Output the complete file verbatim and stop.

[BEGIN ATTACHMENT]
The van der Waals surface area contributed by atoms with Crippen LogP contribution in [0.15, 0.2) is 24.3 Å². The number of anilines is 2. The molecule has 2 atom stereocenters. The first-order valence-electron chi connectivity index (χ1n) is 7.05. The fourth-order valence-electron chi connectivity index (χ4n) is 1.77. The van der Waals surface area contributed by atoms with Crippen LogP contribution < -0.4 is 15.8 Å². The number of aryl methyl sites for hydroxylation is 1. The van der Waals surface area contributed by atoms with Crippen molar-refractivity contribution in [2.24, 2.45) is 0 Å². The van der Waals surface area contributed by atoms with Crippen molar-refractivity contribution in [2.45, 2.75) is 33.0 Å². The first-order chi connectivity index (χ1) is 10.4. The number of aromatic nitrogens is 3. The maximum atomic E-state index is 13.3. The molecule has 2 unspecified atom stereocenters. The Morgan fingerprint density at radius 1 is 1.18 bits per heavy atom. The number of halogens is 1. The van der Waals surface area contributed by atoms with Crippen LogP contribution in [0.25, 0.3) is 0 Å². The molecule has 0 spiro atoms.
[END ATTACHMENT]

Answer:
The van der Waals surface area contributed by atoms with Crippen LogP contribution in [0.15, 0.2) is 24.3 Å². The number of anilines is 2. The molecule has 2 atom stereocenters. The first-order valence-electron chi connectivity index (χ1n) is 7.05. The fourth-order valence-electron chi connectivity index (χ4n) is 1.77. The van der Waals surface area contributed by atoms with Crippen LogP contribution < -0.4 is 15.8 Å². The number of aryl methyl sites for hydroxylation is 1. The van der Waals surface area contributed by atoms with Crippen molar-refractivity contribution in [2.24, 2.45) is 0 Å². The van der Waals surface area contributed by atoms with Crippen molar-refractivity contribution in [2.45, 2.75) is 33.0 Å². The first-order chi connectivity index (χ1) is 10.4. The number of aromatic nitrogens is 3. The maximum atomic E-state index is 13.3. The molecule has 2 unspecified atom stereocenters. The Morgan fingerprint density at radius 1 is 1.18 bits per heavy atom. The number of halogens is 1. The van der Waals surface area contributed by atoms with Crippen LogP contribution in [0.25, 0.3) is 0 Å². The molecule has 0 spiro atoms.